18 Handling Problem Performance: First of all, ask yourself if this is a performance issue or a communication issue. Next ask yourself if this is really a problem or just an annoyance for you. Then ask yourself is this is a “can’t do it” or a “won’t do it.” If it is a performance issue that you need to address, have a coaching conversation: (Thompson, 1995)

19 Coaching Conversation: Tips for giving negative feedback (Thompson, 1995) · Be factual. · Explain how the behavior is not forwarding the Media Center towards it’s goals. · Keep in mind that you want to correct the behavior · Focus on the behavior, not on social judgments about why it is happening · Avoid all or nothing language. · Echo what the staff member says to make sure you understand what it going on. There is no room for misunderstanding in these conversations. · Ask suppose questions. “Suppose you were in my shoes…” · If they are not communicating with you, draw them out by reflecting on what you think their reaction is. “You seem a little frustrated, confused, etc…” · If they deny or get upset, stay on course and make sure your message is conveyed. · Listen, Listen, Listen. · After the discussion, go with business as usual. Immediately document all that was said.

20 Clerks who are there before you come in think they know everything about the Media Center and how it should run. They probably do at this point, but you know your vision for the center. Accept their advice and help, but do not let them run the program. If you let them do everything, they will. Professionally go ahead with your plans and include them. There will probably be resistance, but remain positive and on course and they will likely adapt. If a problem develops, see advice from other administrators or Media Specialists. (Wasman, 1998)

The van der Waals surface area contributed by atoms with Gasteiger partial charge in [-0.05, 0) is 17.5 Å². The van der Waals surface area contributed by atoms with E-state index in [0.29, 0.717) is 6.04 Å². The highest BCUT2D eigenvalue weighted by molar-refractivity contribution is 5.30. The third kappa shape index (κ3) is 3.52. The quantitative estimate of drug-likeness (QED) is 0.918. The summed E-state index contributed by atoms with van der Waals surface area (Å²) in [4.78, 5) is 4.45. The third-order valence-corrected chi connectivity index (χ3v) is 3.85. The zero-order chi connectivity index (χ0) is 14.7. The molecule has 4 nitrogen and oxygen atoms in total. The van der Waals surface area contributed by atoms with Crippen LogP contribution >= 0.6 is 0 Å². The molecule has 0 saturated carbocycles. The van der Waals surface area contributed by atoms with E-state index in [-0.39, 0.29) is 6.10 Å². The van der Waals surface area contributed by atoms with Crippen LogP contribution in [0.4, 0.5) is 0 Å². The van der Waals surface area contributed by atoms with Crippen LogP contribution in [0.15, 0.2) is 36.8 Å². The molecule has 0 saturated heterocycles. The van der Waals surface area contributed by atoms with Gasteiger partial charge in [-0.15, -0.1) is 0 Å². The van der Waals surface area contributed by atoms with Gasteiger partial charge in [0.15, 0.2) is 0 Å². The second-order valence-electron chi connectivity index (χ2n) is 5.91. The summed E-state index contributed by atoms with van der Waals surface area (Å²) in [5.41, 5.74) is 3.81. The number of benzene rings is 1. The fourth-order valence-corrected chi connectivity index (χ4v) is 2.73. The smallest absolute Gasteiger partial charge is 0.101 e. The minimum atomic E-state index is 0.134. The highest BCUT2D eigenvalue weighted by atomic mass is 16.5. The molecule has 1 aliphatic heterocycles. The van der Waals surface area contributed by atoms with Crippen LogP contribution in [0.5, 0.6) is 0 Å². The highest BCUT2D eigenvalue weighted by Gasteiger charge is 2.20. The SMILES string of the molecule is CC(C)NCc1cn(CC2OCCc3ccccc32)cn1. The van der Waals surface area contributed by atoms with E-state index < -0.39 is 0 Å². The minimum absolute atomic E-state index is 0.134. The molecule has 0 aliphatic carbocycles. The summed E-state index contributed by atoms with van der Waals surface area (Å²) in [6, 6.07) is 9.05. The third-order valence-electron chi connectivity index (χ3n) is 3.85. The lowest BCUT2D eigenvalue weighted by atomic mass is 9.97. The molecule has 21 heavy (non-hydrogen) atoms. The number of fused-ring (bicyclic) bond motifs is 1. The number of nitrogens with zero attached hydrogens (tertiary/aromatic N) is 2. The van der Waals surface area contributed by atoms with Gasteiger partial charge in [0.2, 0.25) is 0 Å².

21 What SLMS and Clerks have to say: Survey

22 Strategies to being a good Manger - Action Plan –Good communication –Make expectations clear –Address problems immediately and privately –Praise good work –Set good example –Always let clerk know where you are and when you’ll return. If possible provide a way to be reached. –Don’t micro manage Let the clerk do it their way as long as it is productive (Rogers, 1993)

23 Action Plan Cont… You must cultivate an environment in which: (Trott, 2006) –There is an atmosphere of pride –There is positive energy –You easily manage change –People are kept informed –Everyone knows who is in charge –You know what it going on –Your staff knows you will protect them

24 –When you delegate, be sure you are clear in your instructions –Admit mistakes –Try not to complain –Be respectful- use please and thank you –Ethical and honest “More important than any skills a clerk has or doesn’t have is the relationship between the two of you. You must work together on a daily basis and it is imperative that the two of you work well together. Skills can be taught, but it is hard to move past personality conflicts. Ask your principal if you can be involved in the hiring process to enable you to have input in the final decision.” (Media Specialist, School #5)